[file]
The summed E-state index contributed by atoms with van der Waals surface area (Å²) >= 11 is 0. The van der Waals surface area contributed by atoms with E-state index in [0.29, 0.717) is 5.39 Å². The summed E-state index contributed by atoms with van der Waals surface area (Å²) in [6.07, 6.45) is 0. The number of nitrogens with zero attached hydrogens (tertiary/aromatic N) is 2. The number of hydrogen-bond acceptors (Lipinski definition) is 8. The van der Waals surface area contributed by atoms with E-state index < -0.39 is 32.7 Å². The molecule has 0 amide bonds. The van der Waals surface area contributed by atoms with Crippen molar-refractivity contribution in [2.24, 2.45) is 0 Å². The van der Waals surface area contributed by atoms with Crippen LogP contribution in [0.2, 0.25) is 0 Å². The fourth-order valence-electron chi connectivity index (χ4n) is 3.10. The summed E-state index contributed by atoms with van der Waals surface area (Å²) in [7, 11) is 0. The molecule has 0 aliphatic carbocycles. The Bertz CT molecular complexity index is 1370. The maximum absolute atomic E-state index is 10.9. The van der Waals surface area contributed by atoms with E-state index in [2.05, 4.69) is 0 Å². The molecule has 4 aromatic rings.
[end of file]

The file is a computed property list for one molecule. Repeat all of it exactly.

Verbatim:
The summed E-state index contributed by atoms with van der Waals surface area (Å²) >= 11 is 0. The van der Waals surface area contributed by atoms with E-state index in [0.29, 0.717) is 5.39 Å². The summed E-state index contributed by atoms with van der Waals surface area (Å²) in [6.07, 6.45) is 0. The number of nitrogens with zero attached hydrogens (tertiary/aromatic N) is 2. The number of hydrogen-bond acceptors (Lipinski definition) is 8. The van der Waals surface area contributed by atoms with E-state index < -0.39 is 32.7 Å². The molecule has 0 amide bonds. The van der Waals surface area contributed by atoms with Crippen molar-refractivity contribution in [2.24, 2.45) is 0 Å². The van der Waals surface area contributed by atoms with Crippen LogP contribution in [0.2, 0.25) is 0 Å². The fourth-order valence-electron chi connectivity index (χ4n) is 3.10. The summed E-state index contributed by atoms with van der Waals surface area (Å²) in [7, 11) is 0. The molecule has 0 aliphatic carbocycles. The Bertz CT molecular complexity index is 1370. The maximum absolute atomic E-state index is 10.9. The van der Waals surface area contributed by atoms with E-state index in [2.05, 4.69) is 0 Å². The molecule has 4 aromatic rings.